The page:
mukhato ’vartata brahma
yas tunmukhatvad varnanam
mukhyo ’bhud brahmano guruh
mukhatah—from the mouth; avartata—generated; brahma—the Vedic wisdom; purusasya—of the virat-purusa, the gigantic form; kuru-udvaha—O chief of the Kuru dynasty; yah—who are; tu—due to; unmukhatvat—inclined to; varnanam—of the orders of society; mukhyah—the chief; abhut—so became; brahmanah—called the brahmanas; guruh—the recognized teacher or spiritual master.
O chief of the Kuru dynasty, the Vedic wisdom became manifested from the mouth of the virat, the gigantic form. Those who are inclined to this Vedic knowledge are called brahmanas, and they are the natural teachers and spiritual masters of all the orders of society.
As confirmed in Bhagavad-gita (4.13), the four orders of human society developed with the order of the body of the gigantic form. The bodily divisions are the mouth, arms, waist and legs. Those who are situated on the mouth are called brahmanas, those who are situated on the arms are called ksatriyas, those who are situated on the waist are called vaisyas, and those who are situated on the legs are called sudras. Everyone is situated in the body of the Supreme in His gigantic visva-rupa form. In terms of the four orders, therefore, no caste is to be considered degraded because of being situated on a particular part of the body. In our own bodies we do not show any actual difference in our treatment towards the hands or legs. Each and every part of the body is important, although the mouth is the most important of the bodily parts. If other parts are cut off from the body, a man can continue his life, but if the mouth is cut off, one cannot live. Therefore, this most important part of the body of the Lord is called the sitting place of the brahmanas, who are inclined to the Vedic wisdom. One who is not inclined to the Vedic wisdom but to mundane affairs cannot be called a brahmana, even if he is born of a brahmana family or father. To have a brahmana father does not qualify one as a brahmana. The main qualification of a brahmana is to be inclined to the Vedic wisdom. The Vedas are situated on the mouth of the Lord, and therefore anyone who is inclined to the Vedic wisdom is certainly situated on the mouth of the Lord, and he is a brahmana. This inclination towards Vedic wisdom is also not restricted to any particular caste or community. Anyone from any family and from any part of the world may become inclined to the Vedic wisdom, and that will qualify him as a real brahmana.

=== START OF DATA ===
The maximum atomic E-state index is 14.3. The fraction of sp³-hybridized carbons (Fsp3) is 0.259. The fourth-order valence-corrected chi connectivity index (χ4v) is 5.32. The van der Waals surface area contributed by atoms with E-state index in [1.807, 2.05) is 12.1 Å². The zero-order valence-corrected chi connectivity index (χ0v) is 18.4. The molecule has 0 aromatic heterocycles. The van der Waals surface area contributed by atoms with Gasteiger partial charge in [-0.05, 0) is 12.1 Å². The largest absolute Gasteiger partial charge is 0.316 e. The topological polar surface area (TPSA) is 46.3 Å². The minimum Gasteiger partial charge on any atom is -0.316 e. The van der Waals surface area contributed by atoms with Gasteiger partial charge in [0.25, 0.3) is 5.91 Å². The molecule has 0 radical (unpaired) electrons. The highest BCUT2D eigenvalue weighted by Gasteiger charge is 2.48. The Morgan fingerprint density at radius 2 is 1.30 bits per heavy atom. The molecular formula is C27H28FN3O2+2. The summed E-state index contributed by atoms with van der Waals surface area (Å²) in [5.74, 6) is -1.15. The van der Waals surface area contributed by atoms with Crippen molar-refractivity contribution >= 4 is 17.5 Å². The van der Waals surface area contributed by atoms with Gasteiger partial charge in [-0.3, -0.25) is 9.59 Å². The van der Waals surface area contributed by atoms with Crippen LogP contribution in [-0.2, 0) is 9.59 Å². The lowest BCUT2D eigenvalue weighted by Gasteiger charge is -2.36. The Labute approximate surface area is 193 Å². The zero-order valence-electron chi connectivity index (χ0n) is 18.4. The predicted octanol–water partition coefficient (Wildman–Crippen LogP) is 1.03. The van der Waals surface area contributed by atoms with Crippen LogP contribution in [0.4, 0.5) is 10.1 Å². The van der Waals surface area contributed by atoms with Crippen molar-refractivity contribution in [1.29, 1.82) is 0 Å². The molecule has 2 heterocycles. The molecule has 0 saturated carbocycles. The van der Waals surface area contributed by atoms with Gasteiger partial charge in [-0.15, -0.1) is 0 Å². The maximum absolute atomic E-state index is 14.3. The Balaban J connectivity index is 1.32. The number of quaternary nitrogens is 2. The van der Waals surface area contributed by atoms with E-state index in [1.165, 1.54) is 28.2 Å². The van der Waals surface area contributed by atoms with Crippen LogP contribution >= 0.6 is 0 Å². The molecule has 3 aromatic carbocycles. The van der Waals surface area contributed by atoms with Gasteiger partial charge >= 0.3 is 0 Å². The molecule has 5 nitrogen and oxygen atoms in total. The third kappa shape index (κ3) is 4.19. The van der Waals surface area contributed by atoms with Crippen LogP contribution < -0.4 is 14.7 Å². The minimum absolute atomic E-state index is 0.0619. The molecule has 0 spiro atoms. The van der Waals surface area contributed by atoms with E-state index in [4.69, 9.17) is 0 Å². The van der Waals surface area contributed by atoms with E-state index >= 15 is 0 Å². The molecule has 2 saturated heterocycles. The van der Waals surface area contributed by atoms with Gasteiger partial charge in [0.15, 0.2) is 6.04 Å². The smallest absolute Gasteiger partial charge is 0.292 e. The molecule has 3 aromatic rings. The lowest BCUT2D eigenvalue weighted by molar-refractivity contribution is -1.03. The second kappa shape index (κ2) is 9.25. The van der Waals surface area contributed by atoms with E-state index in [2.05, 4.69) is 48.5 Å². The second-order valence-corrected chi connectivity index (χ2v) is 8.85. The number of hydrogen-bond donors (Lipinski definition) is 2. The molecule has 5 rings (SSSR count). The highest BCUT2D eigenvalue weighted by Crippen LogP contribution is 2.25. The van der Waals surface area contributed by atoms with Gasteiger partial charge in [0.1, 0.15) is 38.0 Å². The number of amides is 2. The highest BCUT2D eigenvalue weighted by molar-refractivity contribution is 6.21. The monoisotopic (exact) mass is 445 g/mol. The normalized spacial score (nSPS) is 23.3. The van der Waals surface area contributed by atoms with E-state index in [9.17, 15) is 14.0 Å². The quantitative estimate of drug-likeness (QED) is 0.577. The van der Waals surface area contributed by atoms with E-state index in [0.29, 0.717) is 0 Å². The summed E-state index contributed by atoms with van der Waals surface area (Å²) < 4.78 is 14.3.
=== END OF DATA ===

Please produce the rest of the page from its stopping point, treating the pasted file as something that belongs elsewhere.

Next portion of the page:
A real brahmana is the natural teacher or spiritual master. Unless one has Vedic knowledge, one cannot become a spiritual master. The perfect knowledge of the Vedas is to know the Lord, the Personality of Godhead, and that is the end of Vedic knowledge, or Vedanta. One who is situated in the impersonal Brahman and has no information of the Supreme Personality of Godhead may become a brahmana, but he cannot become a spiritual master. It is said in the Padma Purana:
An impersonalist can become a qualified brahmana, but he cannot become a spiritual master unless and until he is promoted to the stage of a Vaisnava, or a devotee of the Personality of Godhead. Lord Caitanya, the great authority of Vedic wisdom in the modern age, stated:
A person may be a brahmana or a sudra or a sannyasi, but if he happens to be well versed in the science of Krsna, then he is fit to become a spiritual master. (Cc. Madhya 8.128) The qualification, then, of a spiritual master is not to be a qualified brahmana, but to be well versed in the science of Krsna.
One who is conversant with Vedic wisdom is a brahmana. And only a brahmana who is a pure Vaisnava and knows all the intricacies of the science of Krsna can become a spiritual master.
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